No Legs, but Chasing Gold
by Yolanda Bobeldijk
The British soldier Derek Derenalagi lost both legs in 2007 when his vehicle hit a road side bomb in Afghanistan. Despite his injuries, he has a positive outlook on life, and wants to inspire others. He is training for the 2012 Paralympics in London. “I am going for gold. What a statement that would be.”
“It looks easy, the way I am walking, doesn’t it? I can tell you, it’s not easy. The prosthetic legs are very heavy.” Derek Derenalagi (36) slowly sinks into a chair in his living room. He has a big smile after getting back from the gym, where he has been training for shot-putting and javelin throwing. Derenalagi has been working out with former athlete Tessa Sanderson, who won a gold medal for the javelin at the 1984 Olympic Games.
Derek’s outlook on life has changed since he narrowly escaped death in Afghanistan. He wants to be an inspiration to others; not just for soldiers or the disabled, but for everyone. “Whether you are disabled or not, everyone is struggling at some point in their lives. I want to focus on positive things. I want to make a difference.”
‘I thought I was going to die’
The accident made him more focused, Derek explains. He clearly remembers the day he lost his legs. “It happened July 17, 2007. We were on patrol. When we drove backwards to park we hit a road side bomb. The vehicle wasn’t protected. I was thrown out of the car thirty metres. When I looked down, I saw a pool of blood. I thought I was going to die and that I would never see my wife and children again.”
Derek quickly looks at his wife next to him, holding a cup of coffee. “It was hard to breathe. I believe in Jesus and that he died on the cross, so I thought of Him. I looked up at the sky and prayed: ‘Dear Lord, if you think I can encourage other people and help them find your Kingdom, then please, give me my life back.’ I saw the sun coming up and suddenly felt very calm. All fear disappeared and I was suddenly sure I was going to live.”
His back was broken and his legs were shattered. He also lost a dangerous amount of blood. The medical team dragged him from the battlefield to the helicopter. “I heard people screaming. A nurse told me: ‘Derek, be strong, you are going to be fine.’ Her voice was echoing from far away. At that point, I thought I was going to die. It’s the last thing I remember of that day.”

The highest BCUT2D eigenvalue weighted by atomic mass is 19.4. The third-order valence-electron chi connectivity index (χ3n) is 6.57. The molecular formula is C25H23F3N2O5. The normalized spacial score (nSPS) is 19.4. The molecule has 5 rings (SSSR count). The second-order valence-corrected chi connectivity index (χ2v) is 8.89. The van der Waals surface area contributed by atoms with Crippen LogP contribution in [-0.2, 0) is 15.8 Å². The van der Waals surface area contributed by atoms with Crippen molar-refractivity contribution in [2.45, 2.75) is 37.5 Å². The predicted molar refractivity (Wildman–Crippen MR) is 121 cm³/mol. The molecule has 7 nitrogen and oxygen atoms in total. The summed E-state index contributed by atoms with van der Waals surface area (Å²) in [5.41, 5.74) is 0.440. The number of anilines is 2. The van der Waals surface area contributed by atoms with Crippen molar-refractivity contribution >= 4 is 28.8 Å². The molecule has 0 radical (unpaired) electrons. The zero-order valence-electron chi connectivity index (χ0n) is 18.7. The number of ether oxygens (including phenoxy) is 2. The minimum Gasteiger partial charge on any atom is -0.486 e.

When Derek woke up, he was in the intensive care unit of a hospital in Birmingham. His wife was sitting beside him. “I told her I wanted to get up to go to the toilet. She looked at me and said: ‘You can’t. You have lost your legs’.” Derek could still feel his legs, even though they had been amputated; a sensation called phantom pain. He couldn’t look down as he was in a brace to keep his back in position. His wife took a picture with her digital camera to show Derek he really had lost his legs. “Tears came to my eyes when I saw the picture. But immediately I realised: I lost my legs, but I am still alive.”
Lust for life
Derek’s face continuously shows the gratitude of being alive, his determination to inspire others. “After three weeks I wanted to go to the gym. The doctors laughed at me: ‘You are still too weak,’ they said.
“Technically I died three times. Just after the accident I was resuscitated and twice more in hospital. My commanding officer was told that he had lost me. They were going to put me in a body bag, a coffin. Then one of the doctors saw a slight pulse movement and they revived me again.” Derek pauses. “God intervened. He knew I still had work to do.”
However Derek’s recovery took courage and determination. “I wanted to walk again, but it wasn’t easy. The prosthetic legs are heavy, so first you have to get in shape and retain enough body power. It was hard work, and there was no room for self pity.”
He had to learn to walk on short prosthetic legs before he could wear the regular size ones. Although this made him look very short, it didn’t stop him from going out. “In the supermarket kids asked me: ‘What happened to your legs?’ Their parents were really embarrassed, which was very funny. I replied: ‘It’s because of drinking and smoking. Never do that, or you will lose your legs too’.”
Help for Heroes
His boundless optimism was noticed by Bryn and Emma Parry, a couple who visited the hospital wing in August 2007. They were impressed with Derek’s positive attitude, and the similar stories of other soldiers and therefor set up a charity called Help for Heroes. So the Parrys set up a charity called Help for Heroes. The organisation raises awareness for wounded soldiers, finances recovery centres, and has become a well-known charity in the United Kingdom. The British TV talent show X-Factor has already recorded two charity hit singles for Help for Heroes.
Derek has been involved with Help for Heroes from the start. Due to his dark skin colour he is also a role model for ethnic minorities. Although he feels English, Derek is originally from Fiji, a former United Kingdom colony in the Pacific.
Support for British soldiers is important, he says. “It doesn’t matter in what war they fight - we need to support them. Not everyone is as positive as me. A lot of wounded colleagues find it very hard to come to terms with their injuries and find it difficult to be part of their local communities.”
Derek wants to inspire others and is therefore training to take part in the 2012 Paralympics in London. The training is hard, but thanks to his wife’s support he is determined to go on. His faith also helps him to pursue his goal. “I am going for gold,” he says defiantly. “What a statement that would be. I want to show that it can be done. Being disabled is not always easy, but I don’t regret losing my legs. There’s still so much that I can do.”
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